Found it interesting that Harbs selected Marshal Yanda to speak to the team after our last full practice on the Friday before the Super Bowl. You might remember that John had Marshal address the team after a tough training camp practice in sweltering conditions in August. At that time, Marshal told his teammates to "embrace the grind," and we'll win. This time, Yanda said: "Just do your job on Sunday. I'm going to do my job as the right guard the best way I can on every single play. If we all do that with our jobs, we'll win."

Simple, yet special message.

Steve Bisciotti Special Too

This is from someone with owner Steve Bisciotti on Super Bowl Sunday. When Steve left the hotel, a group of fans recognized him. They surrounded him, and he started talking to them about going to the game. "Everybody going to the game?" Steve asked, and the crowd cheered. Seeing a young boy in a Ravens' jersey, Steve asked him if he was going to the game, too. The young man said "No, we don't have enough tickets."

Steve then asked, "If you had a ticket, who would you take?" The young man replied "My dad." With that, Steve reached into his sports coat and took out a pair of tickets and handed those to the young man. "You're going now. Where's your dad?" The child pointed to his father, and the crowd applauded loudly.

Special and classy. Turns out the father and son had come from Baltimore in a big RV to celebrate the Ravens – and obviously, not everyone from the RV had tickets for the game.

The President’s Call

President Obama called John Harbaugh and Ozzie Newsome the day of our Super Bowl parade in Baltimore. After the President offered congratulations to the Ravens, Coach Harbaugh said: "I know you know this as much as anybody, sir, but the greatest accomplishments are born of the greatest tribulations and adversity. Our guys, they kind of proved that."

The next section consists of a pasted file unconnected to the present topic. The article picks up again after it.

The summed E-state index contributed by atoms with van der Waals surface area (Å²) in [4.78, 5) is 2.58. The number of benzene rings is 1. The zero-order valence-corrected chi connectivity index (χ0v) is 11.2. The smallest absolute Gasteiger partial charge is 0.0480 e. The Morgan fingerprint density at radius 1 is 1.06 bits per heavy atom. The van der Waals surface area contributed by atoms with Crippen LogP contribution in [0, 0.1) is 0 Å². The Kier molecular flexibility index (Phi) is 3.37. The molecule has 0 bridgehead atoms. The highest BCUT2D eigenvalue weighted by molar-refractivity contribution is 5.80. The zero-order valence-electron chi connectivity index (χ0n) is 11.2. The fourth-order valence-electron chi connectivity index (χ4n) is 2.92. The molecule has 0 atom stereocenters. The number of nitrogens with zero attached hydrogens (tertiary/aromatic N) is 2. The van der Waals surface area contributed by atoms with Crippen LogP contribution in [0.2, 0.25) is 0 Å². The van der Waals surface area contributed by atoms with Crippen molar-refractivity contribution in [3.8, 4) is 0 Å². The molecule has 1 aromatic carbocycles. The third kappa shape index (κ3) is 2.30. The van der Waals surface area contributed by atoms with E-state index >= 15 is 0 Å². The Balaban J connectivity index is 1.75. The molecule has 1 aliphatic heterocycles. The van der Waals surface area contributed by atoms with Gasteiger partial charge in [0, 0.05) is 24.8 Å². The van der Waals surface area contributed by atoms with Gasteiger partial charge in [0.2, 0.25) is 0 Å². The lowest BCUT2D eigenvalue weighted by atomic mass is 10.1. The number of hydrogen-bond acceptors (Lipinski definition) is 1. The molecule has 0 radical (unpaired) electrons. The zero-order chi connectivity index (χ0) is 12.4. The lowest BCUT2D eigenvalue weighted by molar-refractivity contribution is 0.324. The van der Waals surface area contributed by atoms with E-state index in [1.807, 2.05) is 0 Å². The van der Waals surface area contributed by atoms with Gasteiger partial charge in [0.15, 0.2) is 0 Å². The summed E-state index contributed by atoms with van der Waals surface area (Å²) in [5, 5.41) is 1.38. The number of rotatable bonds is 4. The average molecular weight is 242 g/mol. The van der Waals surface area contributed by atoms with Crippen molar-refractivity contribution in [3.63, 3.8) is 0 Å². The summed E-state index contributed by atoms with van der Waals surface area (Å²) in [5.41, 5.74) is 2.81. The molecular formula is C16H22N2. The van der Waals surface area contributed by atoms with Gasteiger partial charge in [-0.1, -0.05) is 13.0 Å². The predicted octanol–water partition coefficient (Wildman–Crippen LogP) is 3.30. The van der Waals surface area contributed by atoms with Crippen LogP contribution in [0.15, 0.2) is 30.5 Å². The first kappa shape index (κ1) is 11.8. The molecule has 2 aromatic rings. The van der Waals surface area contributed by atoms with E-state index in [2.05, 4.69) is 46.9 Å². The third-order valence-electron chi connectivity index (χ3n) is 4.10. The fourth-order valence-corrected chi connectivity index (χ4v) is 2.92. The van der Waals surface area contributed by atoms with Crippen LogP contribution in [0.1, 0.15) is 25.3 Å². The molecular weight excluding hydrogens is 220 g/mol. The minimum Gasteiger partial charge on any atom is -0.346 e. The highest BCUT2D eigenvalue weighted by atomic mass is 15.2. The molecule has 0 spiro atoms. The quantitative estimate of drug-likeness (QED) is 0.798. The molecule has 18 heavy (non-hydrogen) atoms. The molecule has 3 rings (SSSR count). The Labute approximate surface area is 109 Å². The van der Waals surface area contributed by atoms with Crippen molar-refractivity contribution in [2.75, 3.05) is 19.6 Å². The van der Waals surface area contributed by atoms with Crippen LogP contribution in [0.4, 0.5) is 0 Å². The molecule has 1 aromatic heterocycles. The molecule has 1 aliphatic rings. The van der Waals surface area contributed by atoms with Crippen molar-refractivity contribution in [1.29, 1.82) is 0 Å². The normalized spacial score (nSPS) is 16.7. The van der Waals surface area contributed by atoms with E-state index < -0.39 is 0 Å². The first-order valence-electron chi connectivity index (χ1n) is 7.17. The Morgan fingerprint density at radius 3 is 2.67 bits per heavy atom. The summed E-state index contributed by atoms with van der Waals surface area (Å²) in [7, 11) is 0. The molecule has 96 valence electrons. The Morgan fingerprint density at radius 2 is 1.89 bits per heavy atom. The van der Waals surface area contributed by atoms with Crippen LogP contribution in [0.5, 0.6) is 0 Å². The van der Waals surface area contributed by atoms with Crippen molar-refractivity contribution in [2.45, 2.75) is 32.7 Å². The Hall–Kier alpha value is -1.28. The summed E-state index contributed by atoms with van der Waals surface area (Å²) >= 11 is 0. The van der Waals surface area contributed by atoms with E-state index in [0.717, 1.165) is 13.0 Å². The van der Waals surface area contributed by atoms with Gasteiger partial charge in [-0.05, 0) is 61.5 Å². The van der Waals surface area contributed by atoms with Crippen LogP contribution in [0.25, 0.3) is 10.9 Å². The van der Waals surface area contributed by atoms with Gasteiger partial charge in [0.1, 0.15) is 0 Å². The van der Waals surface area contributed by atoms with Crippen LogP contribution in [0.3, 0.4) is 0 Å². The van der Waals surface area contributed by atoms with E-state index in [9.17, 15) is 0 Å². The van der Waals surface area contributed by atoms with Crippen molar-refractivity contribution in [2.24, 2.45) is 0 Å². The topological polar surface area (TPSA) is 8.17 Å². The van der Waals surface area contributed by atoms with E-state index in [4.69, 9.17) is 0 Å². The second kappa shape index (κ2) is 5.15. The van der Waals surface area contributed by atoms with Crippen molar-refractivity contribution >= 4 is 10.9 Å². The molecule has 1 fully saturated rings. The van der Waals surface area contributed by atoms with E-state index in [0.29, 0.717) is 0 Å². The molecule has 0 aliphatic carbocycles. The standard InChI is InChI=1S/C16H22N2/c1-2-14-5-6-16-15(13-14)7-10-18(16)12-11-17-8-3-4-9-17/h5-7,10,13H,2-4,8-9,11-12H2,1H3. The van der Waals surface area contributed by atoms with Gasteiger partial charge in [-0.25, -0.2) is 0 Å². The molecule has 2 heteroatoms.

Then, after the call, as the two walked out of the room, Oz said, “Hard to top that.”

The next morning, Ozzie started a 10-hour meeting where every player on the roster was reviewed by all the coaches, scouts and medical staff. "Congratulations to all of us for the championship," Newsome said to start the session. "That's over, and now it's time to head back to the first tee."

Welcome to the 2013 Ravens.

Talk with you soon,

Kevin


Please Note

The opinions, analysis and/or speculation expressed on BaltimoreRavens.com represent those of individual authors, and unless quoted or clearly labeled as such, do not represent the opinions or policies of the Baltimore Ravens' organization, front office staff, coaches and executives. Authors' views are formulated independently from any inside knowledge and/or conversations with Ravens officials, including the coaches and scouts, unless otherwise noted.

Recent Articles